Anyone with an interest in Piet Mondrian’s painting technique probably already has Mondrian: The Transatlantic Paintings, published by the Harvard Art Museums in 2001. It’s a fascinating, in-depth, and not-at-all boring look at a unique body of Mondrian’s work, based on the scholarship of art historian Harry Cooper and forensic painting scientist Ron Spronk.
They examine a group of 17 paintings which Mondrian took with him to New York when he fled Paris just before the outbreak of WWII. Mondrian had already shown some of the paintings, but he reworked them so significantly after his arrival in the US, that he gave them all two dates. [The Phillips Collection’s Painting No. 9, for example is dated 1939-1942.]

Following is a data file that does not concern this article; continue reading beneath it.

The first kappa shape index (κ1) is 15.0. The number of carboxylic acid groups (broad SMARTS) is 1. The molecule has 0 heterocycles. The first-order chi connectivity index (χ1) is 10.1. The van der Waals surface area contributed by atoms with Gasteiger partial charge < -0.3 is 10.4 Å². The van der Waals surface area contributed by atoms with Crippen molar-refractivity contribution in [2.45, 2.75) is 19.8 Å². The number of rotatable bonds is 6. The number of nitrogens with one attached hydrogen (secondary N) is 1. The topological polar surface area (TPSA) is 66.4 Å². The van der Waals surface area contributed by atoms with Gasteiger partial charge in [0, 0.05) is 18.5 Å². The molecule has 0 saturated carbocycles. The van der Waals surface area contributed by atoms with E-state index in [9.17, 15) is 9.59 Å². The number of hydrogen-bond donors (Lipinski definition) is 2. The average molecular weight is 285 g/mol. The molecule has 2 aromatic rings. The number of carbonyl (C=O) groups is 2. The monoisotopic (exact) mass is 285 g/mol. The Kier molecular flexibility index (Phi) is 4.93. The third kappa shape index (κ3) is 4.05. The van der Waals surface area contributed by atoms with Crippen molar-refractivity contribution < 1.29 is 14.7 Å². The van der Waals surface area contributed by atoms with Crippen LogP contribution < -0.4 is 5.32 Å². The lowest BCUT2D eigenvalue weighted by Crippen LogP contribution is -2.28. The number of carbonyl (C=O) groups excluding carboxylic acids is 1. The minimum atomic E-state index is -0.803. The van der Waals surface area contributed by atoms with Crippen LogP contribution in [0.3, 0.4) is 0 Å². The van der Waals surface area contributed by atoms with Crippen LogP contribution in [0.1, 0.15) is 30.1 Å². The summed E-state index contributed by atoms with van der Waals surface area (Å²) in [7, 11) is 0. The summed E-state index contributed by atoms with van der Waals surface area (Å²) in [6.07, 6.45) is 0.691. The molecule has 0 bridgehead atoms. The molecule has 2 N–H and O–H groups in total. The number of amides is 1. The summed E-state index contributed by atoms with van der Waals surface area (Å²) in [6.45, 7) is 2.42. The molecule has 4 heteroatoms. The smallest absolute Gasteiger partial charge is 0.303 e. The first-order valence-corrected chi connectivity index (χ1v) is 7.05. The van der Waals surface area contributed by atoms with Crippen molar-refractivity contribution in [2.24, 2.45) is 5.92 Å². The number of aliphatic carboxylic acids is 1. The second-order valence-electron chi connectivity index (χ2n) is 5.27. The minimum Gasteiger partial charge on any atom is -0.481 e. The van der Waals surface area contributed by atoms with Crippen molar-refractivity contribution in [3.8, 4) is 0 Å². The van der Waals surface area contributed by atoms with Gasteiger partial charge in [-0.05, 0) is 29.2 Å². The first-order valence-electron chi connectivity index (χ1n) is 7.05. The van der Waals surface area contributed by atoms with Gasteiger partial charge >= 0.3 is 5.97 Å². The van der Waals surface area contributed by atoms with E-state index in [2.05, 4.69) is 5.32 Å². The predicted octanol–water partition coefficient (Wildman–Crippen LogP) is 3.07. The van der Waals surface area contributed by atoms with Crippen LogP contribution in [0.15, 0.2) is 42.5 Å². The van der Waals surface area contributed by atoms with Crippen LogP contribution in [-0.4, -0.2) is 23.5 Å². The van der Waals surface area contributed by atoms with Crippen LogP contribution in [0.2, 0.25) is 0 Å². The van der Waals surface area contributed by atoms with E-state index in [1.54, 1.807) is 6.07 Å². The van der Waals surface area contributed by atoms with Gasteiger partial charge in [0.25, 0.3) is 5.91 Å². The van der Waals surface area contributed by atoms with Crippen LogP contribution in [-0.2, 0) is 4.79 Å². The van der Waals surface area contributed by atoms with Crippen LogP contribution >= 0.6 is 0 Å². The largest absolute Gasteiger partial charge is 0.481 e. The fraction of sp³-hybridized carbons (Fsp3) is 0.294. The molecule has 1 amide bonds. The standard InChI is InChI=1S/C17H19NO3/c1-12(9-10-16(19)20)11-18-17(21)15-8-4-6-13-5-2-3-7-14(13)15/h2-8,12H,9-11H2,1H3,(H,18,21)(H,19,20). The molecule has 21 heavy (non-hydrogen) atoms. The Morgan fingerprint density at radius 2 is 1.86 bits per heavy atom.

Cooper and Spronk get deep into the layers of paint to reveal how Mondrian constructed and executed his paintings, and then how he altered them. It’s great, geeky stuff, and the book is filled with weird, interesting photos of details–like 40x zooms on brushstrokes, and the messy backs and reshaped stretchers–that people who don’t own Mondrians never get to see. And there’s X-ray photos and spectral analysis that you usually only see used on Old Masters, rarely on modern art. These images, these paintings, are objects, after all, and they were made by someone. It’s a basic reality that is somehow easy to forget.
Buy Mondrian: The Transatlantic Paintings for like $40, a third off the $60 cover price [amazon]